In pure electric mode, selectable via a button, the car has sufficient practical range to fulfill a city car role. With maximum whole system torque of 350 N·m (258 lb·ft)—the ICE's peak torque is 250 N·m (184 lb·ft) from 1600 to 3500 rpm—throttle tip-in is brisk and the car is capable of reaching a governed 130 km/h (80 mph).
Recharge time of its 8.7-kW·h lithium-ion battery is a claimed 3 h 45 min via a standard 240-V, 10-A European household socket or 2 h 15 min from a 240-V, 16-A wallbox or public charging station. The car's charging socket is configured for SAE's J1772 "combo connector" and is neatly hidden beneath the VW emblem in the grille.
Fighting hybrid system cost
The GTE has five operating modes. The car always starts in E (electric drive unless battery charge is low or ambient temperature is also very low). The other four modes are: GTE, Battery Hold, Battery Charge, and Hybrid Auto.
GTE mode brings into play the car’s claim to provide near-GTI dynamics, the ICE and electric motor combining to give a 0-100 km/h time of 7.6 s and a top speed of 222 km/h (138 mph; these figures are at curb weight plus 200 kg).
A problem though for the GTE is its cost. In Germany the retail price is €36,900—the equivalent of nearly $48,500 at current exchange rates and almost $23,500 more than the U.S. Golf GTI. In the U.K. it is priced at about £28,000, which includes a £5000 Government subsidy for vehicles of this type. While VW has announced that it will bring the Audi A3 e-tron to the U.S., it has not yet announced when, or if, it will import the GTE. A Passat GTE debuted at the 2014 Paris Motor Show. Audi models in line to get PHEV powertrains include the Q7, A6, and A8.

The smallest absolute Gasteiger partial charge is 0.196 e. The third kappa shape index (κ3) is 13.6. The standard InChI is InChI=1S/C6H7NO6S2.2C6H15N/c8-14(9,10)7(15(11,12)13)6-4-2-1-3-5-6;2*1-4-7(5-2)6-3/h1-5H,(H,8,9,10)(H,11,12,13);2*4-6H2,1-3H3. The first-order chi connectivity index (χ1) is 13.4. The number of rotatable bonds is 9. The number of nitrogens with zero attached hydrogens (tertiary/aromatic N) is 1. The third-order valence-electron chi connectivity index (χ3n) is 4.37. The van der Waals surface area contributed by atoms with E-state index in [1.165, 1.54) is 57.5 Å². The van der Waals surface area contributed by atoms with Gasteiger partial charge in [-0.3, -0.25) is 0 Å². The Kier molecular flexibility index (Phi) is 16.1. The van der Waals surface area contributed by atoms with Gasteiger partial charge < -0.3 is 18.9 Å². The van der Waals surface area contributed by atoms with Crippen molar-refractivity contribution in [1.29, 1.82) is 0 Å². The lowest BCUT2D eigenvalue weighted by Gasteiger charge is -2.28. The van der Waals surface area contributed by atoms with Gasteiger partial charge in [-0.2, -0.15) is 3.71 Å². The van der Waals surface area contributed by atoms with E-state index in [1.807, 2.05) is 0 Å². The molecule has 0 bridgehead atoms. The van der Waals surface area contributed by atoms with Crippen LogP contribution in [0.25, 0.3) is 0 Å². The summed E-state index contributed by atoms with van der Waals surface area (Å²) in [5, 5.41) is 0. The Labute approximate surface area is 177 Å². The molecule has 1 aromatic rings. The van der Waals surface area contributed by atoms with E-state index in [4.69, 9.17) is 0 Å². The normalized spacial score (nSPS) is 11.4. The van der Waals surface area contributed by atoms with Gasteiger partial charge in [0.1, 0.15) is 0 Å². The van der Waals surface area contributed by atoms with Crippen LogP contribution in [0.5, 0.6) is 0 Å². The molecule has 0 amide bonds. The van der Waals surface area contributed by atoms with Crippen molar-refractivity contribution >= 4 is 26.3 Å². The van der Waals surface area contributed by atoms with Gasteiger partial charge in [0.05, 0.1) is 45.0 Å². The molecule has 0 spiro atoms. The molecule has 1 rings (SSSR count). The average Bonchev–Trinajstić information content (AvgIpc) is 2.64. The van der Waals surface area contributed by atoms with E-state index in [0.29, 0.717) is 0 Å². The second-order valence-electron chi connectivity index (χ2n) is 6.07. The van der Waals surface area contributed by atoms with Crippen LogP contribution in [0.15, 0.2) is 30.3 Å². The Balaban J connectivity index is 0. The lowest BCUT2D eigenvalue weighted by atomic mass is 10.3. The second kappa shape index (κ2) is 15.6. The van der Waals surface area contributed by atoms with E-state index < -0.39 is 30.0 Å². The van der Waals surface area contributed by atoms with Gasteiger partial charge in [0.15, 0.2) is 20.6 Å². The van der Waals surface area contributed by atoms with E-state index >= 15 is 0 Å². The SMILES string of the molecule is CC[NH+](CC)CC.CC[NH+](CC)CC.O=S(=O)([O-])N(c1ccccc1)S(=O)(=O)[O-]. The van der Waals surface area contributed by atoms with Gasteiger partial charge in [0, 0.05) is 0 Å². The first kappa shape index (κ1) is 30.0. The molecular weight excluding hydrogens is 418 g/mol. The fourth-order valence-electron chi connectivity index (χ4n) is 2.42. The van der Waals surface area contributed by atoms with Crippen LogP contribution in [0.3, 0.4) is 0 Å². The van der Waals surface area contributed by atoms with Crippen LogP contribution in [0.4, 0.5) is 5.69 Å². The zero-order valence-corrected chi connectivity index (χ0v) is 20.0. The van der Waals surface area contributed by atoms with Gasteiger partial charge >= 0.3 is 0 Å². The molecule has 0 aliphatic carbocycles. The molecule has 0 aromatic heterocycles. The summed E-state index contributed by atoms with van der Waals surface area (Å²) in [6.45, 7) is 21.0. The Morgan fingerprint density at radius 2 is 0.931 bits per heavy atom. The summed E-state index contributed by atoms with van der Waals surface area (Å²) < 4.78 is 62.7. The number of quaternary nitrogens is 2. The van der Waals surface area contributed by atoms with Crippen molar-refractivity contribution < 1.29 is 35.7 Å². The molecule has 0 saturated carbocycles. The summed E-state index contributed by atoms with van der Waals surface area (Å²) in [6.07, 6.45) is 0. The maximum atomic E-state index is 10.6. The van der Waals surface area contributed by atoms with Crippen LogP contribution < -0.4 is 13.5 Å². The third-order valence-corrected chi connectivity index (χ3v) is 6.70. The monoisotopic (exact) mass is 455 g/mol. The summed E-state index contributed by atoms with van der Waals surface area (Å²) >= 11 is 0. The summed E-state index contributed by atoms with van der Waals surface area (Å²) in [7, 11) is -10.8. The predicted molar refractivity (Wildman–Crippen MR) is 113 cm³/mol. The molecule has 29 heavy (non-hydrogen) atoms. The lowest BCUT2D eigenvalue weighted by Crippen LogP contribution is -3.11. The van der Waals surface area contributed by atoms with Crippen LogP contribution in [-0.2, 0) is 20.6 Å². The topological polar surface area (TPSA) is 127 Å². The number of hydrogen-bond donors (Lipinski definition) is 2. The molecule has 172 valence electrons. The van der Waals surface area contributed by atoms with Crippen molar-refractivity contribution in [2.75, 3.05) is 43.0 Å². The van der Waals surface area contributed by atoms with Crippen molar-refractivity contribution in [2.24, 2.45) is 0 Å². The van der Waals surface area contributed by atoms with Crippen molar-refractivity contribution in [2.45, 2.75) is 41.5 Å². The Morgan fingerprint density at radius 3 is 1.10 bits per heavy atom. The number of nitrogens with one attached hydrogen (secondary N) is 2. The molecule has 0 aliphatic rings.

Said Jelden: “We looked a lot at reaction to cost. But it is very difficult to get a cheap powertrain plus all the electronics required and the charger. Of course, volume production will be helpful in this respect, so we start with the plug-in hybrid Golf GTE and do everything we can to reduce costs and optimize production and component design.”
Battery costs remain very high but Jelden is confident that these will fall, reducing from some €500 per kW·h three years ago to possibly €200 by 2016, he estimates: “It is a matter of being patient,” he stated.
Lithium-ion battery capacity will also improve, he believes, possibly by a factor of around 1.5 to 1.7 in about five years: “But it, too, is an evolutionary process.”
Battery technology is a continuing challenge: “Everything that is possible to have in series production in 10 years’ time we need to know about today," Jelden said. "It takes a decade from research to market for complex batteries.”
Software and control systems are both developed in-house by Volkswagen and their modular application to other hybrids in the VW Group makes a significant contribution to economies of scale.
Higher-torque-density e-motor coming
But some of this may be offset by the need for more powerful electric motors. “We will try to get higher torque in the same package – the same length. Or we can make a smaller electric motor with the same 75-kW power of the type used for the GTE.” Like aerodynamics, advances are expected to be achieved via attention to detail: “We have plans to achieve a high torque density in the package,” he noted.
Use of a diesel engine would be a contributor to higher system torque but that would put the vehicle unit cost even higher, Jelden noted. And the DQ400e DSG has an input-torque limitation of 350 N·m (258 lb·ft). It would be possible to increase this, but that might make the transmission physically bigger and heavier to create a packaging challenge, and add cost.
As for the vexed issue of fuel cell cars, Jelden observed cautiously: “Possible time to market has been constant for the last 20 years: 10-15 years.” But he believes that if battery technology continues to improve, the fuel cell solution may not be necessary.
Meanwhile, though, the VW Group continues its fuel cell program—just in case.